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Jonesboro tornado cleanup volunteers learn to 'social distance'

Amid this COVID-19 pandemic, there are new rules for the Jonesboro community as they work together to rebuild.

JONESBORO, Ark. — Volunteers were out again on Monday across Jonesboro, cleaning up what an EF-3 tornado left behind Saturday.

Amid this COVID-19 pandemic, there are new rules for them as they work together to rebuild.

In disasters like the one in Jonesboro, this is where the American Red Cross shines. 

Volunteer Hansen Doolittle said they aren't letting a pandemic stop them from completing their mission.

"We are focused on the people. This is why we're involved, this is why we are volunteers, it's what we care about," he said. 

Honed in on the people's lives who have been ripped apart from Saturday nights tornado.

RELATED: 'It looked like a massive bomb had just gone off': Jonesboro community unites after strong tornado

People like Martha Haynie, who has lived in her house for 13 years and watched the roof fly off of on Saturday.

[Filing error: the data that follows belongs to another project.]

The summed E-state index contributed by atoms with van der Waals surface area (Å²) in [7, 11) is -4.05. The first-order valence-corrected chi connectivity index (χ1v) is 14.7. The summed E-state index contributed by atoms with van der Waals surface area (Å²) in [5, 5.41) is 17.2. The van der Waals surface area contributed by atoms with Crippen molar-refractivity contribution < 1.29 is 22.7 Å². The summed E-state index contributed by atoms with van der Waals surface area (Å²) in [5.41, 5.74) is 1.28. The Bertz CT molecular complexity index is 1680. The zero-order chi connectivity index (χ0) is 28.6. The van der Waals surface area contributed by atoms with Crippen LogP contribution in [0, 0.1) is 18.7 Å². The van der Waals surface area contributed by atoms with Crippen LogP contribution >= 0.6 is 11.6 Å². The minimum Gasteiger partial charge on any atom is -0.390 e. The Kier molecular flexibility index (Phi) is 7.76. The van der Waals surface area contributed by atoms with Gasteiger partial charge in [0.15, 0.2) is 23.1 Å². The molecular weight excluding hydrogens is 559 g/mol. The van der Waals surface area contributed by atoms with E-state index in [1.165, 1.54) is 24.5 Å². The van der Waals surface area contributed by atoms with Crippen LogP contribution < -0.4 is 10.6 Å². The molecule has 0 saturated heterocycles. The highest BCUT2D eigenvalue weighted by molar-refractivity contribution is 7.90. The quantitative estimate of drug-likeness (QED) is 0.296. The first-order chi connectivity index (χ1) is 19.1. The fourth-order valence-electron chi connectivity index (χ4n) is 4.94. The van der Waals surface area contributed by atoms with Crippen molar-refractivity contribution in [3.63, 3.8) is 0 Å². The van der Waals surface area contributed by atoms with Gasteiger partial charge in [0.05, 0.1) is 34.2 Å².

"I think we're still just in shock. It's so devastating and so many unanswered questions; what do we do next?" she said. 

Uncertainties of what the future holds behind the torn up roofs and knocked down street signs. 

Doolittle said it's heartbreaking to witness.

"We feel for them, we want to share in their pain," he said. 

Hoping to carry some of the burdens are the unsung heroes with the American Red Cross.

Pam Knapp-Carver is the executive director for the Northeast Arkansas Chapter of the American Red Cross. She said it's not their usual disaster relief protocol.

"To be quite honest, things are moving slower than they normally would due to COVID," she said. 

The national pandemic making the agency tweak a few things, according to Carver. 

RELATED: Tornado tears through Jonesboro, leaves extensive damage

Things like taking volunteers' temperatures, handing out gloves and masks, making groups smaller and dropping off cleanup kits at the end of the street. 

"Our main goal is to ensure that our community is taken care of all while keeping everyone safe," she said. 

For volunteers like Doolittle, physical touch is what they're missing. 

"Most of us in the Red Cross are huggers, so the very difficult part is not being able to share in what is a life-changing experience for these people," he said.

The tornado was an unshakeable moment for the Jonesboro community, but Haynie said there is gratefulness at the heart of it all.

"We can rebuild a house, we can get new cars, but can't replace us," she said. 

To see how you can donate or volunteer, reach out to Red Cross at 1-800-733-2767.